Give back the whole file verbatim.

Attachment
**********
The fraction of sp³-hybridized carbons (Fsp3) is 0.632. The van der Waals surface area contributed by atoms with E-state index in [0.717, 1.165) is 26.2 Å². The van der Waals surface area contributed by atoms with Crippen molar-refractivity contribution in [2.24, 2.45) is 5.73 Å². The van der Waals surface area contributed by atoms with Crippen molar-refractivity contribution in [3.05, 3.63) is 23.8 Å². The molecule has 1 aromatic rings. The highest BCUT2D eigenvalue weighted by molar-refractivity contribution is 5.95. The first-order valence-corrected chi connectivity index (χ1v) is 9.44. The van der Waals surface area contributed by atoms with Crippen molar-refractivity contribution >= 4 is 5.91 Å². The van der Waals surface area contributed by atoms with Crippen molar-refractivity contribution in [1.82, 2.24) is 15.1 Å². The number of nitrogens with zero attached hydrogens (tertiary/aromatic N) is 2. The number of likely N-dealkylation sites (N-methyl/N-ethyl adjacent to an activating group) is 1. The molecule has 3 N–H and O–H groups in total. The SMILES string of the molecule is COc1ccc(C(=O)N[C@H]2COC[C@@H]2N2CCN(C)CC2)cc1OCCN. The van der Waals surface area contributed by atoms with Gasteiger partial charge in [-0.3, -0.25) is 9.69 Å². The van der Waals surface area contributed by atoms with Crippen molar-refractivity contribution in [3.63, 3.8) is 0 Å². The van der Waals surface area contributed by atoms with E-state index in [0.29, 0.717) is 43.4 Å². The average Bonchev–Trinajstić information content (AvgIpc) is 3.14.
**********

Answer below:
The fraction of sp³-hybridized carbons (Fsp3) is 0.632. The van der Waals surface area contributed by atoms with E-state index in [0.717, 1.165) is 26.2 Å². The van der Waals surface area contributed by atoms with Crippen molar-refractivity contribution in [2.24, 2.45) is 5.73 Å². The van der Waals surface area contributed by atoms with Crippen molar-refractivity contribution in [3.05, 3.63) is 23.8 Å². The molecule has 1 aromatic rings. The highest BCUT2D eigenvalue weighted by molar-refractivity contribution is 5.95. The first-order valence-corrected chi connectivity index (χ1v) is 9.44. The van der Waals surface area contributed by atoms with Crippen molar-refractivity contribution >= 4 is 5.91 Å². The van der Waals surface area contributed by atoms with Crippen molar-refractivity contribution in [1.82, 2.24) is 15.1 Å². The number of nitrogens with zero attached hydrogens (tertiary/aromatic N) is 2. The number of likely N-dealkylation sites (N-methyl/N-ethyl adjacent to an activating group) is 1. The molecule has 3 N–H and O–H groups in total. The SMILES string of the molecule is COc1ccc(C(=O)N[C@H]2COC[C@@H]2N2CCN(C)CC2)cc1OCCN. The van der Waals surface area contributed by atoms with Gasteiger partial charge in [-0.3, -0.25) is 9.69 Å². The van der Waals surface area contributed by atoms with Crippen molar-refractivity contribution in [3.63, 3.8) is 0 Å². The van der Waals surface area contributed by atoms with E-state index in [0.29, 0.717) is 43.4 Å². The average Bonchev–Trinajstić information content (AvgIpc) is 3.14.